Below are some pictures I took before Hurricane Maria:

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After Hurricane Maria

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Living on an island for 2 months has really opened my eyes. The sound of the coquis, waves, and breeze calms me leaving me to my endless thoughts. My problems seem so small. There’s this constant anxiety running through me, not knowing if I am doing enough, or if I will ever be good enough to reach my dreams. I admit to not trying my best sometimes, and not pushing myself hard enough. Then I realized, it is okay to not be where you want to be or know how to get there. One of my favorite quotes by  F. Scott Fitzgerald says,

“For what it’s worth… it’s never too late, or in my case too early, to be whoever you want to be. There’s no time limit. Start whenever you want. You can change or stay the same. There are no rules to this thing. We can make the best or the worst of it. I hope you make the best of it. I hope you see things that startle you. I hope you feel things you’ve never felt before. I hope you meet people who have a different point of view. I hope you live a life you’re proud of, and if you’re not, I hope you have the courage to start over again.”

Your morals, your dreams, your personality, your aspirations, all of it makes you who you are. Remember to take a step back from your life and look at the bigger picture, there is only one life. In this one life I hope you are proud of who is staring back at you. I hope you take in the moments that take your breathe away. Don’t let the anxiety of life distract you. It’s never too late to change yourself into the person you want to be, the person you will be proud of. If you are not yet that person, have hope you will be. If you ever find yourself being someone other than the person you want to live your life being, be brave enough to start over, and become the person you’ve always wanted to be. There is time. You can do it. It will be okay. Breathe.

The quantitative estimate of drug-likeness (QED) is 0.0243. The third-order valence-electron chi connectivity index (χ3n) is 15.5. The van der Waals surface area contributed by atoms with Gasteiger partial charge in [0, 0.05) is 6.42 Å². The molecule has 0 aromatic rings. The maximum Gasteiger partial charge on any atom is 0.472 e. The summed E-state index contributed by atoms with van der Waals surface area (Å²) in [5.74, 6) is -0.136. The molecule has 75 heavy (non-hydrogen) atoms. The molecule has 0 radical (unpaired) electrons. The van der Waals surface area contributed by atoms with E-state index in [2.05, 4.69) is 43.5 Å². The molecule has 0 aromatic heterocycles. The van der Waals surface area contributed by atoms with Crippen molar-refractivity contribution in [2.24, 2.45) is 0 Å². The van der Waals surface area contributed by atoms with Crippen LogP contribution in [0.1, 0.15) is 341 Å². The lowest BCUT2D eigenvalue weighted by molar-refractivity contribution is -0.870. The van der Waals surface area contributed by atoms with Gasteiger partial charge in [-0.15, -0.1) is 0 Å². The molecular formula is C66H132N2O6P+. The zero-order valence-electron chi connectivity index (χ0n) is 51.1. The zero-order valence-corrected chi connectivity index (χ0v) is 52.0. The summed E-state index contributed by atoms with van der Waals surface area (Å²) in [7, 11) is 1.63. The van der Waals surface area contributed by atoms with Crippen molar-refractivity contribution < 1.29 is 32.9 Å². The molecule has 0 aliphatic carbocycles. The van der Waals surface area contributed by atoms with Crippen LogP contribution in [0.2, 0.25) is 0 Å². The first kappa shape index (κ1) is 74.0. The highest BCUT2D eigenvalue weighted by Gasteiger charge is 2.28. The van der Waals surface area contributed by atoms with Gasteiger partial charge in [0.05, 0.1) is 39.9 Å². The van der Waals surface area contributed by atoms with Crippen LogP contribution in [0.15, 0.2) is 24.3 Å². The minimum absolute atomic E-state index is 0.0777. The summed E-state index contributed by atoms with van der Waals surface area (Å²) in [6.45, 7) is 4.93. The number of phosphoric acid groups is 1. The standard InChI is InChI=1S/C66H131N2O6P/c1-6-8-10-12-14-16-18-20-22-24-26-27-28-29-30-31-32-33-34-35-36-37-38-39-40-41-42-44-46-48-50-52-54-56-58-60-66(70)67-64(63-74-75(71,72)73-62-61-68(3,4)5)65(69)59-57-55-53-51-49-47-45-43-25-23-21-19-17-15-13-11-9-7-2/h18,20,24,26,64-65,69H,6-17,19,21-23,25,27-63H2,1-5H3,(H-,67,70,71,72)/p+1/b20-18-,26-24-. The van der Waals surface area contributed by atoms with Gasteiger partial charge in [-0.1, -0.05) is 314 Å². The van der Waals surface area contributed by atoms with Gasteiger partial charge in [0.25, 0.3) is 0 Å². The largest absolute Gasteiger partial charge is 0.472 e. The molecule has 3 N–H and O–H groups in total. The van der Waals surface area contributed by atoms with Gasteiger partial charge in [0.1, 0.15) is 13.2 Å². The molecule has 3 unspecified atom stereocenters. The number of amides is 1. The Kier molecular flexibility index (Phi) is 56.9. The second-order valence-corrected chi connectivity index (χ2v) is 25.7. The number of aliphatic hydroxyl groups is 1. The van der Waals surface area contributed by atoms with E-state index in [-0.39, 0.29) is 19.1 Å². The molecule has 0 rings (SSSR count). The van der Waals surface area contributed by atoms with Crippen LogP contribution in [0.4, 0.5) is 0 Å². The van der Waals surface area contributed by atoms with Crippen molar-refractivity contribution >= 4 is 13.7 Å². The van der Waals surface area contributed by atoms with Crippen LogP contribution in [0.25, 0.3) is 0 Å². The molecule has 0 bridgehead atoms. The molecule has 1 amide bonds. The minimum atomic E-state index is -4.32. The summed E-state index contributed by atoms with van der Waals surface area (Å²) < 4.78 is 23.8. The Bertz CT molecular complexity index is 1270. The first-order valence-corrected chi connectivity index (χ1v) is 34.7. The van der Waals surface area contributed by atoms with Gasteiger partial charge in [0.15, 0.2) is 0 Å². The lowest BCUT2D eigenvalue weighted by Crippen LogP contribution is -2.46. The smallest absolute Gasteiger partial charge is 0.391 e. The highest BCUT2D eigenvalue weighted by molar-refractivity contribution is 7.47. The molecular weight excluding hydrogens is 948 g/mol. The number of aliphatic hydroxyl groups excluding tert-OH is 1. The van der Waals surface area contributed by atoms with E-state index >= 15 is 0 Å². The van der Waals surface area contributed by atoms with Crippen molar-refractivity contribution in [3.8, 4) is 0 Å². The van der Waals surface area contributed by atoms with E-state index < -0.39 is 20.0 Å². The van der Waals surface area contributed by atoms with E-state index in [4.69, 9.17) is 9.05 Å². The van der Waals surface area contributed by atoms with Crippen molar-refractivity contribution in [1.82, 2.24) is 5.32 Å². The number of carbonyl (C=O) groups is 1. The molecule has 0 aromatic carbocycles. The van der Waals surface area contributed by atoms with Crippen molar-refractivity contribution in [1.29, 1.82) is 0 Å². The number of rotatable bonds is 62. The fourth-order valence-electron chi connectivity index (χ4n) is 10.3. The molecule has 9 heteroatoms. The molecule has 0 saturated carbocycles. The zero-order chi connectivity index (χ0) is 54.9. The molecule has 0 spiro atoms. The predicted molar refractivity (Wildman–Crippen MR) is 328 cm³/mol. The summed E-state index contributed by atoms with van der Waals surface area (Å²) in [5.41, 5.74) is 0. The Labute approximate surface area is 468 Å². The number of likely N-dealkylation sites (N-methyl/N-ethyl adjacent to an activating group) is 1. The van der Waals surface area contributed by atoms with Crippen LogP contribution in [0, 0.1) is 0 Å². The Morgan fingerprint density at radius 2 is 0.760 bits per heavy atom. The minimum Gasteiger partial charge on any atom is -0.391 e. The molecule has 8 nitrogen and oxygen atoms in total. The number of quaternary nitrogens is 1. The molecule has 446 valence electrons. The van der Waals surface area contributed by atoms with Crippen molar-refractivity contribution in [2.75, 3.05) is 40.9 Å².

A photoset of me boating and island hopping yesterday:

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When I decided to spend the summer in Puerto Rico I promised myself to take advantage of opportunity that comes along with living on a island. Growing up in a city has made it hard for me to go on the adventures that make my heart full. Today I headed for the mountains, finding a beautiful river and swimming pool. Todays adventure was full of swimming, dominoes, and food from the island. A day well spent.

Finally, finally, finally! I have always wanted to jet-ski but being from Philadelphia makes it hard. The water of the Delaware River is not very tempting and not the prettiest ocean water I want to fall in. I got the opportunity to jet-ski from Puerto Rico to Gilligan’s island and it was amazing! Made a few stops along the way to look at corals, fishes, and some luxury beach homes. There is nothing like being on the water on one of these bad boys. This experience encouraged me to go get my license one day and own a jet-ski. Isn’t that the dream? Tying a jet-ski to the back of the jeep and heading to the ocean. Maybe now that my parents live in Puerto Rico I can spend my summers on the water.